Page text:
Green v. Cotton Concentration Company, 294 F. Supp. 34 (S.D. Tex. 1968)
December 20, 1968
COTTON CONCENTRATION COMPANY, Defendant.
United States District Court S. D. Texas, Galveston Division.
Ernest Green and Henry V. Petteway, pro se. (Edward W. Watson and Henry G. Dalehite, Jr., Galveston, Tex., with the cooperation of the Legal Aid Office of Galveston County Bar Association, having prepared the pleadings).
MEMORANDUM AND ORDER:
NOEL, District Judge.
Plaintiffs have submitted a complaint against their employer, alleging violations of Title VII of the 1964 Civil Rights Act, 42 U.S.C. §§ 2000e to 2000e-15. They have also moved for the appointment of an attorney and for *35 leave to proceed without prepayment of fees, costs, or other security. See § 706(e) of the Act, 42 U.S.C. § 2000e-5(e); cf. 28 U.S.C. §§ 753(f), 1915, 2250.
From the complaint, which was prepared with the cooperation of the Legal Aid Office of the Galveston County Bar Association, it appears that plaintiffs have satisfied the jurisdictional prerequisites for bringing an action under the Act. They have filed a complaint with the Equal Employment Opportunity Commission (EEOC), which found that "Reasonable cause exists to believe that the Respondent [employer] is in violation of Title VII of the Civil Rights Act of 1964 * * *." The EEOC has notified them that it has been unable to obtain voluntary compliance with the Act. This complaint was submitted within 30 days of such notification, and has been filed on the miscellaneous docket without payment of the usual filing fee pending disposition of plaintiffs' motion, to protect their right to pursue their claims in federal court.
The statutory provision authorizing the appointment of counsel and the right to proceed without payment of fees, costs, or security is § 706(e) of the 1964 Civil Rights Act, 42 U.S.C. § 2000e-5(e), which states:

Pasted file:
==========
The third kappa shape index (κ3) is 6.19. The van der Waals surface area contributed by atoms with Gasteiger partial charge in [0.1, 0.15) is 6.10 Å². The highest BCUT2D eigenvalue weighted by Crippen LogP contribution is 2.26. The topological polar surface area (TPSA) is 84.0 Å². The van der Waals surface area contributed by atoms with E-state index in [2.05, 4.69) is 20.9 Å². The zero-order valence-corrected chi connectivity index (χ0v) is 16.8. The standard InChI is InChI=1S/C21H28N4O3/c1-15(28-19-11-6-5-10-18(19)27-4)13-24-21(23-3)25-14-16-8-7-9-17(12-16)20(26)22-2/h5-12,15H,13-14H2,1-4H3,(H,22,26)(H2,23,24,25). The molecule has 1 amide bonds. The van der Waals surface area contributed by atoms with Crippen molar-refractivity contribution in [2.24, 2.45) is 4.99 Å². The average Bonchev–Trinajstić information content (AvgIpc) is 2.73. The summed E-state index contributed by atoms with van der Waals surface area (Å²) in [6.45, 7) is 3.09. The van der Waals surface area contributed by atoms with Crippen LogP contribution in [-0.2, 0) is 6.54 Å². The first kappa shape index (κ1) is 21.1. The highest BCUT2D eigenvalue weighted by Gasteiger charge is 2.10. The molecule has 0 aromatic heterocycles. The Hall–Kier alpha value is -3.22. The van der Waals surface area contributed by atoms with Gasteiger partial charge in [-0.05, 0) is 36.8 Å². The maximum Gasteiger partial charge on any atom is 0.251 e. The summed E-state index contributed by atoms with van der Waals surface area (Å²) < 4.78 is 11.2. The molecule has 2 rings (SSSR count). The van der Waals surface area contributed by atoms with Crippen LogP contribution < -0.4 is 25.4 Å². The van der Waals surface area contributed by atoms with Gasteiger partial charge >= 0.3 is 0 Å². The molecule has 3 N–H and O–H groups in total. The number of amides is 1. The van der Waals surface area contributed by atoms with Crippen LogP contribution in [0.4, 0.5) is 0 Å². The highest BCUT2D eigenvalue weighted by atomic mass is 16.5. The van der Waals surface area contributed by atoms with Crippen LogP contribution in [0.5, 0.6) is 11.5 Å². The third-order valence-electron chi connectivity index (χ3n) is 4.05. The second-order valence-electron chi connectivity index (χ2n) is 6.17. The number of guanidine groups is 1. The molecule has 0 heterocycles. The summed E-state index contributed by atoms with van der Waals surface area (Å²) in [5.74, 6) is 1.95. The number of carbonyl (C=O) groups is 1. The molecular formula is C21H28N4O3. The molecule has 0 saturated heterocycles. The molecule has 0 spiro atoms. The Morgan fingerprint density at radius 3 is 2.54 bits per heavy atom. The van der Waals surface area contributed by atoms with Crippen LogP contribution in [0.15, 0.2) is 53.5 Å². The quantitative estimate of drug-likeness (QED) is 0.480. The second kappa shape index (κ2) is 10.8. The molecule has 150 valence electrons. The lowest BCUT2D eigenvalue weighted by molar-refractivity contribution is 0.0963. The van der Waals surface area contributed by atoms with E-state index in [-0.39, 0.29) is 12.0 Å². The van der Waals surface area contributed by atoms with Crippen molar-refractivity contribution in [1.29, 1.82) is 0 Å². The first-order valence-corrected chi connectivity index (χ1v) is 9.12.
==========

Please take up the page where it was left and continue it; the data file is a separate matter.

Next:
Upon application by the complainant and in such circumstances as the court may deem just, the court may appoint an attorney for such complainant and may authorize the commencement of the action without the payment of fees, costs, or security.
The Court has found only one case construing this portion of § 706(e), Petition of Ramirez, 282 F. Supp. 663 (S.D. Tex.1968), but 28 U.S.C. § 1915, the general federal pauper's statute, is quite similar. The findings that a court should make before appointing an attorney or waiving the payment of costs under § 1915 have been extensively discussed, and include whether the claim asserted is meritorious or merely frivolous and oppressive, see, e. g., Allison v. Wilson, 277 F. Supp. 271 (N.D.Cal. 1967); United States ex rel. Epps v. Nenna, 274 F. Supp. 508 (S.D.N.Y. 1967). See generally Note, The Right to Counsel in Civil Litigation, 66 Colum.L.Rev. 1322 (1966); Comment, The Indigent's Right to Counsel in Civil Cases, 76 Yale L.J. 545 (1967). It would be premature to assess the merits of a claim before issue is joined. Therefore, plaintiffs' motion for appointment of an attorney is denied.